Trail Life USA: Purity Scouts

 

September 17, 2013;Orlando Sentinel

This spring, on May 24th, the Boy Scouts of America voted to allow openly gay youth to participate as members starting on January 1st, 2014. The decision struck some more devout members of the organization as a betrayal of the principles of the BSA. Among them was John Stemberger, an Orlando attorney who started up OnMyHonor.net, a website in protest of the decision. The next step in Stemberger’s fight to preserve what he sees as the soul of scouting is the creation of an organization to rival the Boy Scouts, which officially convened for the first time on September 6, 2013, at a hotel in Nashville.

Trail Life USA, according to founder Stemberger, strives to be “the premier national character development organization for young men, which produces godly and responsible husbands, fathers and citizens.” According to the coverage on National Public Radio, “Adults in Trail Life USA must sign a statement of faith and make a commitment to purity. That means scouts will be taught that any sexual activity outside marriage is a sin. Leaders say scouts who are gay will be allowed in, as long as they don’t promote or engage in any sexual behavior that is a distraction to the program. They will not allow youth who are open about their homosexuality.”

The Sentinel elaborates further on the differences between Trail Life and the Boy Scouts: “Boys of any race and religion can join Trail Life…but all adult leaders must be Christian—no Jews, no Muslims. The BSA opens its leadership to adults of all faiths. Many churches and religious organizations sponsor Boy Scout troops, but basically provide meeting spaces for the organizations. Trail Life troops will be part of the ministry of the churches that charter them.”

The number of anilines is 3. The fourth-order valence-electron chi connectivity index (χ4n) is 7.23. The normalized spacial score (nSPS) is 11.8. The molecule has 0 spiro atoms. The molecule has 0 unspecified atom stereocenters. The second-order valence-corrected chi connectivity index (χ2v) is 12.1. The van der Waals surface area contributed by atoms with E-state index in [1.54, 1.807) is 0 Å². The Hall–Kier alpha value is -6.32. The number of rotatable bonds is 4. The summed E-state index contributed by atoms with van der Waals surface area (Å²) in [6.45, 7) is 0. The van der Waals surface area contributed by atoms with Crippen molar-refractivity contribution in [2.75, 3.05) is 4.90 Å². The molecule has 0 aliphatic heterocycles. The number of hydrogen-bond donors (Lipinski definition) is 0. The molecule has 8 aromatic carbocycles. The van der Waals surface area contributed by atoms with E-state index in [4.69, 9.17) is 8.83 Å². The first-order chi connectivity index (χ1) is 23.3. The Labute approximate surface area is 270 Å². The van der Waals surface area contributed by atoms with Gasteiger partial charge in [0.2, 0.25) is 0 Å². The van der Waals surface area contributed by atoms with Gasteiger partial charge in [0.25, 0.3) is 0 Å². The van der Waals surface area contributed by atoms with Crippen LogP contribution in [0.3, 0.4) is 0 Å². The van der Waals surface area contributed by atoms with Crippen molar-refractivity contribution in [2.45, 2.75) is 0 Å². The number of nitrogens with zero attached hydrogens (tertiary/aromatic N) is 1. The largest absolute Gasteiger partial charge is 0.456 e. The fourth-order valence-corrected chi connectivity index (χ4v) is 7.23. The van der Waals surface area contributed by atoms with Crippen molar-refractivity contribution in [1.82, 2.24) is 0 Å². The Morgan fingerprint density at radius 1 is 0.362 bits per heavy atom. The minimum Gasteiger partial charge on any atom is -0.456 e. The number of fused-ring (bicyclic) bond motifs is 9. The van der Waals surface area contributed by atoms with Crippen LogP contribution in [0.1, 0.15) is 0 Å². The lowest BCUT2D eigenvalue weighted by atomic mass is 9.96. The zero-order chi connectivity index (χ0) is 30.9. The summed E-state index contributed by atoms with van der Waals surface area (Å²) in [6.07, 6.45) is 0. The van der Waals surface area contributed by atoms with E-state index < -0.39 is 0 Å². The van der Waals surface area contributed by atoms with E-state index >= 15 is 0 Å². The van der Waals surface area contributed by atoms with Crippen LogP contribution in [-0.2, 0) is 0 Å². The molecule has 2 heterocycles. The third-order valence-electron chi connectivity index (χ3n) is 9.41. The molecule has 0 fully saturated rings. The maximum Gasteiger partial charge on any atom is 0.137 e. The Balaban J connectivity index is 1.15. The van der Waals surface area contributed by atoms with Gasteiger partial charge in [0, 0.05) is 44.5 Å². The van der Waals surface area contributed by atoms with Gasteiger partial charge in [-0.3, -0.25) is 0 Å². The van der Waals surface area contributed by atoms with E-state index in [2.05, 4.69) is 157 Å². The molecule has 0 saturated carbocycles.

Although some assert that the decision to allow openly gay scouts has cost the BSA hundreds of thousands of members, a spokesperson for the Boy Scouts isn’t concerned about the arrival of a group that places faith at the forefront. National Commissioner Tico Perez says fewer than 1 percent of the organization’s 2.6 million youth members have left the Boy Scouts since the change in policy. “Ninety-nine percent of our units are happily still with us,” Perez said. “We are trying to serve all of America, and we believe that we’re are doing it successfully.”

Trail Life is partnered with American Heritage Girls, a faith-based alternative to the Girl Scouts that formed more than 15 years ago. NPQ discussed the Girl Scouts, the Boy Scouts, and their struggles to maintain membership in a newswire earlier this year. Where the more traditional scouting groups are hoping to maintain their relevance by becoming more inclusive, Trail Life USA believes the path to success starts by withdrawing from a greater society that is moving away from the values they hold.—Jason Schneiderman

Correction: This article initially connected Mr. Stemberger to OnMyHonor.com, which, although a scouting-related website, is entirely unaffiliated with Trail Life. NPQ regrets and apologizes to John Bellemare and BSA Troop 115 for the error.